Mastodon Isn't Twitter

I’ve spent the last couple of years being very on Twitter. Along with spending too much time scrolling/reading, I write there frequently and at length. It’s where I publish most of my adtech/disinformation research, and where I talk about my software projects.

Like a lot of Twitter users recently, I’ve been trying to work out if Mastodon is an alternative if/when it’s no longer viable to stay on Twitter. I have my doubts.

To understand why, we first need to look at why the bird site had such a draw with a certain group of people — what set it apart from the various other types of mass communication.


While there are undoubtedly many factors in play, a key part of Twitter’s appeal is that tweets have unlimited potential reach, and are persistent.

Tweets are entirely public. On Twitter, you don’t really post to your friends, family, or any other community. You’re tweeting to everyone, at least aspirationally. Retweets, replies, and quote tweets all help spread a tweet to a wider audience, and are themselves tweets that can be spread.

Perhaps more importantly, tweets spread far beyond Twitter itself. They can be viewed by anyone without an account, linked to from anywhere, and they’re easy to embed or screenshot. The ability of a tweet to reach the wider world, and the frequency at which that happens, is core to Twitter’s appeal.

Tweets have a short half-life in the Twitter feed, but remain accessible via links and embeds, and can be readily found via searches. Retweets, replies, and quote tweets push them back into the feed and start the spread again. This persistence preserves the value of the work that goes into creating tweets — particularly long threads.

Reach and persistence are why Twitter is the social network for brands, politicians, and journalists; why its influence has always been outsized for its user base. And they’re why I’m there, building a user-base for a niche research tool, and sharing screenshots of brands advertising on disinformation.

Twitter is where you go if you want your ideas to spread as widely as possible, and to be able to refer back to them in the future.

Clearly, this is not what everyone on Twitter is looking for. And these dynamics cause a lot of issues — it’s often called “the hellsite” for a reason. But I do think these factors are key to understanding Twitter’s niche, and whether any potential replacement can fill it.


Superficially, Mastodon looks a lot like Twitter, just open source and federated. But it has a significant number of differences, many of which are directly at odds with Twitter’s recipe of reach and persistence.

One of the first things a Twitter user will notice is the lack of quote tweets. This is an explicit decision to prevent quote-dunking, an oft-lamented part of Twitter culture.

But while quote tweets can be used to dunk, they can also be used to reference old tweets (your own, or others’) as context for a new tweet, or just to take a conversation in a slightly different direction without hijacking the original one. They’re key to how ideas spread, expand, and evolve across Twitter (and beyond).

Another major departure is searching for posts. Most Mastodon servers only allow searching by hashtag — full-text search just isn’t provided. An external search service was recently created and then shut down almost immediately due to community backlash.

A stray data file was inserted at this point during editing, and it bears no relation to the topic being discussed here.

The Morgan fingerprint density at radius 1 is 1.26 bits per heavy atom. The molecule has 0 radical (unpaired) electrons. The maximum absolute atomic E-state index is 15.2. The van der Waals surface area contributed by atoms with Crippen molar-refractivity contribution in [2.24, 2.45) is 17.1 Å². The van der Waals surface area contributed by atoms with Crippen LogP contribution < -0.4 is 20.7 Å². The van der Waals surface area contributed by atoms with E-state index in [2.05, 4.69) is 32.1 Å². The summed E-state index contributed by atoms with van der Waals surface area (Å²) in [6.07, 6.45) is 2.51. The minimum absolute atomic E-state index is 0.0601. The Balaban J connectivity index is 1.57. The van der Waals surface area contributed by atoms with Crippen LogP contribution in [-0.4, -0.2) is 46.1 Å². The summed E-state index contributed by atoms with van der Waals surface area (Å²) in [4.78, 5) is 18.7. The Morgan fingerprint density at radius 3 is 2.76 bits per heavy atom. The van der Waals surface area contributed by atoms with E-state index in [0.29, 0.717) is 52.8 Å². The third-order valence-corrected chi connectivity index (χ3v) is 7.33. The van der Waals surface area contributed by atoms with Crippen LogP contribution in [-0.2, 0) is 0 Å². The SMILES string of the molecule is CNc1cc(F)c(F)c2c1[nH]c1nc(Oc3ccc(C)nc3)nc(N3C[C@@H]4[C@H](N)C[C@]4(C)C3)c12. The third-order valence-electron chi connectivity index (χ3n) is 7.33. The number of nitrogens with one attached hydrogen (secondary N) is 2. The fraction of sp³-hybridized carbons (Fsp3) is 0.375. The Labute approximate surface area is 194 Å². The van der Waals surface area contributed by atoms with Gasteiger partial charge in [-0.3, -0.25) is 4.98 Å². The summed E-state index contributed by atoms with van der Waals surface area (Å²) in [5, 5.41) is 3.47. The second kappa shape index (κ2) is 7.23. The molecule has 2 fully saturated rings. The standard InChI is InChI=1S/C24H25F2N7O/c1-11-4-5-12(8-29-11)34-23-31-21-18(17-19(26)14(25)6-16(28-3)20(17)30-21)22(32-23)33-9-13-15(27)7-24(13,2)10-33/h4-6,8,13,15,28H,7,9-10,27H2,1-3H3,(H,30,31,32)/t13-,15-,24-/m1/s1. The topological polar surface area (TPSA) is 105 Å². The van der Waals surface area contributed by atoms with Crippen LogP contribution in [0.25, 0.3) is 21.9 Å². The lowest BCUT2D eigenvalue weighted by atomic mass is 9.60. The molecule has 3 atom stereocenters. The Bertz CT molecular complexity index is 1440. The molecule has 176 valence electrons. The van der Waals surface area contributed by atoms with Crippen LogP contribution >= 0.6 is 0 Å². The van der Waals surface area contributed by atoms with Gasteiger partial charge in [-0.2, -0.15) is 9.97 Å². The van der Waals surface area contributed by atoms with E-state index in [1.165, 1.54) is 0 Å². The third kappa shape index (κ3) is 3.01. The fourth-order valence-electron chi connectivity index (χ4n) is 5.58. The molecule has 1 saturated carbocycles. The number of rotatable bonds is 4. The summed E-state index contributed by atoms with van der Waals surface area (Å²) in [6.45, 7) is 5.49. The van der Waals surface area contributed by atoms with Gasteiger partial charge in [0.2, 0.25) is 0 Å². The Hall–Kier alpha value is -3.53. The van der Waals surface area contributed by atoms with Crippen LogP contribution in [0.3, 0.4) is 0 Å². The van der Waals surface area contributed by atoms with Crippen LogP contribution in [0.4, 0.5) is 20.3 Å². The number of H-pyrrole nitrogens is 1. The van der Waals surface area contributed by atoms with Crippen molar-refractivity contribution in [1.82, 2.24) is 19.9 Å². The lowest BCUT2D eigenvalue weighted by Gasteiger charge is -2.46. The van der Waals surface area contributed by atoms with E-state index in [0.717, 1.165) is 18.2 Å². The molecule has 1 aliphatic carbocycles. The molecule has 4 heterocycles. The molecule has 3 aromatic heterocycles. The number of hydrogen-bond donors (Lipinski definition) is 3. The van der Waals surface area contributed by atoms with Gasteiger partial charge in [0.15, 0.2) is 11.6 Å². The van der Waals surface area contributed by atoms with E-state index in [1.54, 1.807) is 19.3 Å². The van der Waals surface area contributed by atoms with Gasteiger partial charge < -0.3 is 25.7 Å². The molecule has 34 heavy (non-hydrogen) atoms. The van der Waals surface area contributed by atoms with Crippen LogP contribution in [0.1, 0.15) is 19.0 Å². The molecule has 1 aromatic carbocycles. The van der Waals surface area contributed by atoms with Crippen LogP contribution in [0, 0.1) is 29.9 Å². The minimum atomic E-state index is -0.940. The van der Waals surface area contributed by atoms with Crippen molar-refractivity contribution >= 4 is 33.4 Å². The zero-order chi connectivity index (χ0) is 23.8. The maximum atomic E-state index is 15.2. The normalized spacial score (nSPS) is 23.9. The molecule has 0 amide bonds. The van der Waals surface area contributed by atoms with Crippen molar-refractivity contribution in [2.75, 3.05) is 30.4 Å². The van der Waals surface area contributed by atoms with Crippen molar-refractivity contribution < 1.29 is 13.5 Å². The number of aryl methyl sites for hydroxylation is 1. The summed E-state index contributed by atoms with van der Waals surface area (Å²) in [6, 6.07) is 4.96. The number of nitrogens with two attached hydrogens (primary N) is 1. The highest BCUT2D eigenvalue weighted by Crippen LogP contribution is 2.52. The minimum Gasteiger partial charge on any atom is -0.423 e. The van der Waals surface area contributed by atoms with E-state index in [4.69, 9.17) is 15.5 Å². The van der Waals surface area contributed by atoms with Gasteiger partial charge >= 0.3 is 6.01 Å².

Once again, this is a deliberate choice — harassers often find targets by searching for specific key words or phrases. But it also makes it hard to find old posts you want to reference (even your own) — once they’re out of your feed, they’re largely gone.

Automatic post deletion is a built-in feature, and used by a lot of people. When you migrate your profile to a new server you can bring your followers, but not your posts. Long-term post persistence is clearly not the goal here.

Mastodon servers are designed to be distinct communities, with their own rules and norms. While you can follow people from other servers, it’s highly recommended you find a server that matches your interests. Mastodon doesn’t have a recommendation algorithm, so discovery is largely facilitated by your server’s local timeline — a feed of all the posts from users on your server.

You’re not posting to everyone, aiming for maximum reach — you’re talking to your local community. Trying to talk to followers on other servers spams your community with posts they don’t care about.

Reach is further curtailed when server admins block entire other servers, preventing users from following each other. While there are often obvious reasons for this — there are some toxic servers out there — other cases are due to more complex cultural issues.

For example, a new server for journalists is apparently being blocked by a number of servers. I expect these kinds of culture clashes to be a problem for a lot of Twitter users trying to migrate, not to mention the existing Mastodon communities being impacted.

Overall, a Mastodon server seems a lot closer to a forum, or even something like a Discord server, than Twitter. Posts are essentially transient, and work best when you’re talking to your local community.

I have no doubt many Twexiters will find and create great communities on Mastodon, but I’m not convinced it can slot into the niche Twitter has filled for so long.